To determine whether there is liability in slip and fall cases, the courts look at:

(1)   Actual or constructive knowledge of some condition on the premises by the owner/operator;

(2)    That the condition posed an unreasonable risk of harm;

(3)    That the owner/operator did not exercise reasonable care to reduce or eliminate the risk; and

(4)   That the owner/operator’s failure to use such care proximately caused the plaintiff’s injuries

 (Wal-Mart Stores, Inc. v. Ortiz, 2000 Tex. App. LEXIS 5199; Keetch v. Kroger, 845 S.W.2d 262, 264 (Tex. 1992); Corbin v. Safeway Stores, Inc., 648 S.W.2d 292, 296 (Tex. 1983).

For a company such as Whole Foods to escape liability they often must prove that they could not have known about such dangers and thus they do not fail the reasonableness standard. Will Whole Foods be held liable in this new case? Read more here:

 Post by Sarah Perez and Daniel Broidy

Proposed Legal Ramifications for Retailers Suffering from Data Breaches

What do Michaels Stores, PF Chang’s, Neiman Marcus, Goodwill, and Target have in common? They’ve all suffered large data breaches in the past twelve months, leaving millions of consumers at risk. With the recent news that Home Depot is being investigated for a data breach that could be the largest of all time (over 110 million consumer records breached), retailers now face a harsh reality: the enactment of new state and federal laws holding them accountable to consumers.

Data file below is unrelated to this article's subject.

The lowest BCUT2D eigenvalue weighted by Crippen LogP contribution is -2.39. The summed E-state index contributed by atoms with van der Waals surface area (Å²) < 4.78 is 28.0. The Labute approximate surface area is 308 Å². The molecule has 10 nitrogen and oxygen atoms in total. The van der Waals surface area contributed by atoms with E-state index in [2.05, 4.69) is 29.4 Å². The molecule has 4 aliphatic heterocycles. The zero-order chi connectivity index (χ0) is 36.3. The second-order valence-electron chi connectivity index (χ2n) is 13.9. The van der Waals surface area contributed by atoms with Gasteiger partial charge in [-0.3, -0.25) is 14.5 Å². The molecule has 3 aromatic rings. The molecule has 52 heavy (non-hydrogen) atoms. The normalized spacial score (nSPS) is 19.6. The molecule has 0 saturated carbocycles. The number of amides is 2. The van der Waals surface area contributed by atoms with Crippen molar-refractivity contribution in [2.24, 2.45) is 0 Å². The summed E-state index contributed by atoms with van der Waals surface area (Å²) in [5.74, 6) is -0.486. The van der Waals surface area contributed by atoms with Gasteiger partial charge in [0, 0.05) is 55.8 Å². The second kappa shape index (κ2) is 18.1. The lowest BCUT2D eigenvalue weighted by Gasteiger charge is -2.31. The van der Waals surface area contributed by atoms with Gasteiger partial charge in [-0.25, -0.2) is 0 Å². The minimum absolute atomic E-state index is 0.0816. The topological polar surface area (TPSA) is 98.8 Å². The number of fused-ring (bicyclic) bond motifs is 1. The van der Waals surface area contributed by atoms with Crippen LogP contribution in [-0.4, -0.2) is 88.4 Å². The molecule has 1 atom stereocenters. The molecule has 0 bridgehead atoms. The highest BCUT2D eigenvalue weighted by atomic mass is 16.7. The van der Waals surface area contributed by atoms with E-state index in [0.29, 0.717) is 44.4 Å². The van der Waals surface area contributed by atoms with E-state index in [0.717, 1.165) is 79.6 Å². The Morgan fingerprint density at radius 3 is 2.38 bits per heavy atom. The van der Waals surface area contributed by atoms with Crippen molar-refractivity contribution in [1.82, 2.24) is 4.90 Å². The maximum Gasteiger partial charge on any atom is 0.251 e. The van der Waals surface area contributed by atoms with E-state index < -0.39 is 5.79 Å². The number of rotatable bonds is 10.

Currently, State and Federal law is relatively lenient toward retailers confronted with breaches. Retailers are not liable for any of the costs to financial institutions for breaches, such as replacement cards (which cost $5-$10 per card to replace), or account monitoring. Presently, retailers are only required to pay for the losses that occur in their stores in the form of chargeback refunds (

Yet, even without statutory liability, retailers still suffer millions of dollars in losses for every breach that occurs.. According to a report from the Ponemon Institute (, the average cost to a company for a breach of data is $3.5 million, up 15% from 2013. However, recent breaches by big-named retailers such as Target (whose data breach affected over 100 million consumer records) can cost companies hundreds of millions of dollars. These losses come from replacing inventory, paying chargeback refunds, and from drops in revenue and stock price due to consumer concern. According to LexisNexis, the average merchant lost .68% of annual revenue to fraud in 2013, but the total costs is a higher multiple of that ( Essentially, for every $1 lost to fraud, retailers had to spend $3.08 to replace lost inventory and cover chargeback fees and other penalties.

Now, to add insult to injury, new laws have been proposed that could add more liability to retailers for future data breaches. For example, California has proposed Bill AB 1710, which would hold retailers liable for reimbursing any financial damages to their customers due to security breaches regardless of where the breached credit card information is used. Kentucky, New Mexico, Iowa, Minnesota, and Florida have also proposed security data laws, which could affect the future of retailer’s breach liability (  Additionally, Attorney General Eric Holder has called for Congress to pass more stringent federal laws regarding customer notification after data breaches, which could lead to even more rigorous standards in the near future.  All of these potential new standards will need to monitored and will certainly add up to extra costs for retailers who suffer data breaches.

Author: Troy Morris and Daniel Broidy